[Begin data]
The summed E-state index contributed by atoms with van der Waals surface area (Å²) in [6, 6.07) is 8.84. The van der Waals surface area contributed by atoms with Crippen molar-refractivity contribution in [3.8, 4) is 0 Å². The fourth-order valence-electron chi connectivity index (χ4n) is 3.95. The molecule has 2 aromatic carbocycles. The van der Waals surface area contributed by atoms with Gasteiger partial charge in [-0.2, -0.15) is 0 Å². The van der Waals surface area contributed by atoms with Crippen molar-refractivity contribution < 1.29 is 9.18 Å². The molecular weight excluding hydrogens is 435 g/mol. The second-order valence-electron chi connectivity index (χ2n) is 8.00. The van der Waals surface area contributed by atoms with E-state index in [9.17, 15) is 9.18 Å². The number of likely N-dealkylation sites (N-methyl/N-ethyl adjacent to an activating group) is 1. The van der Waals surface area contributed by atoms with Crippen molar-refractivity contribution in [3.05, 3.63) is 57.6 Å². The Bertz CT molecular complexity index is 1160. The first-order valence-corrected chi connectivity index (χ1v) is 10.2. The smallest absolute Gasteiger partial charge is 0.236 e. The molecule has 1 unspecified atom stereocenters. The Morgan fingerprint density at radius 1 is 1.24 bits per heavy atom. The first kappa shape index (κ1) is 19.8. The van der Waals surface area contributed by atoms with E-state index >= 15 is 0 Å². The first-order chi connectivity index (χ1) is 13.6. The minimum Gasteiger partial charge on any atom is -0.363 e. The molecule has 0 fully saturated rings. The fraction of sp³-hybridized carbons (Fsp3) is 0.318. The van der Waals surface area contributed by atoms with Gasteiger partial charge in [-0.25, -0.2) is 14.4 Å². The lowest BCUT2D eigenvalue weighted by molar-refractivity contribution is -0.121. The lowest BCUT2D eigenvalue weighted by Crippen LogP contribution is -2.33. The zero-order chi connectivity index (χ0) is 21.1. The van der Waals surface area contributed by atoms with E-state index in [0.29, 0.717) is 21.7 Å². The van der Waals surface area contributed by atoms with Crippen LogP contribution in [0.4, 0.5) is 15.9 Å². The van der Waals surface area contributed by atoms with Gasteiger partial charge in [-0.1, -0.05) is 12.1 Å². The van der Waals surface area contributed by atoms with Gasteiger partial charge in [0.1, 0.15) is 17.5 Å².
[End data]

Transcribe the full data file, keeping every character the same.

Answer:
The summed E-state index contributed by atoms with van der Waals surface area (Å²) in [6, 6.07) is 8.84. The van der Waals surface area contributed by atoms with Crippen molar-refractivity contribution in [3.8, 4) is 0 Å². The fourth-order valence-electron chi connectivity index (χ4n) is 3.95. The molecule has 2 aromatic carbocycles. The van der Waals surface area contributed by atoms with Gasteiger partial charge in [-0.2, -0.15) is 0 Å². The van der Waals surface area contributed by atoms with Crippen molar-refractivity contribution < 1.29 is 9.18 Å². The molecular weight excluding hydrogens is 435 g/mol. The second-order valence-electron chi connectivity index (χ2n) is 8.00. The van der Waals surface area contributed by atoms with E-state index in [9.17, 15) is 9.18 Å². The number of likely N-dealkylation sites (N-methyl/N-ethyl adjacent to an activating group) is 1. The van der Waals surface area contributed by atoms with Crippen molar-refractivity contribution in [3.05, 3.63) is 57.6 Å². The Bertz CT molecular complexity index is 1160. The first-order valence-corrected chi connectivity index (χ1v) is 10.2. The smallest absolute Gasteiger partial charge is 0.236 e. The molecule has 1 unspecified atom stereocenters. The Morgan fingerprint density at radius 1 is 1.24 bits per heavy atom. The first kappa shape index (κ1) is 19.8. The van der Waals surface area contributed by atoms with E-state index >= 15 is 0 Å². The first-order chi connectivity index (χ1) is 13.6. The minimum Gasteiger partial charge on any atom is -0.363 e. The molecule has 0 fully saturated rings. The fraction of sp³-hybridized carbons (Fsp3) is 0.318. The van der Waals surface area contributed by atoms with Gasteiger partial charge in [-0.25, -0.2) is 14.4 Å². The lowest BCUT2D eigenvalue weighted by molar-refractivity contribution is -0.121. The lowest BCUT2D eigenvalue weighted by Crippen LogP contribution is -2.33. The zero-order chi connectivity index (χ0) is 21.1. The van der Waals surface area contributed by atoms with E-state index in [0.29, 0.717) is 21.7 Å². The van der Waals surface area contributed by atoms with Crippen LogP contribution in [0.4, 0.5) is 15.9 Å². The van der Waals surface area contributed by atoms with Gasteiger partial charge in [-0.1, -0.05) is 12.1 Å². The van der Waals surface area contributed by atoms with Gasteiger partial charge in [0.1, 0.15) is 17.5 Å².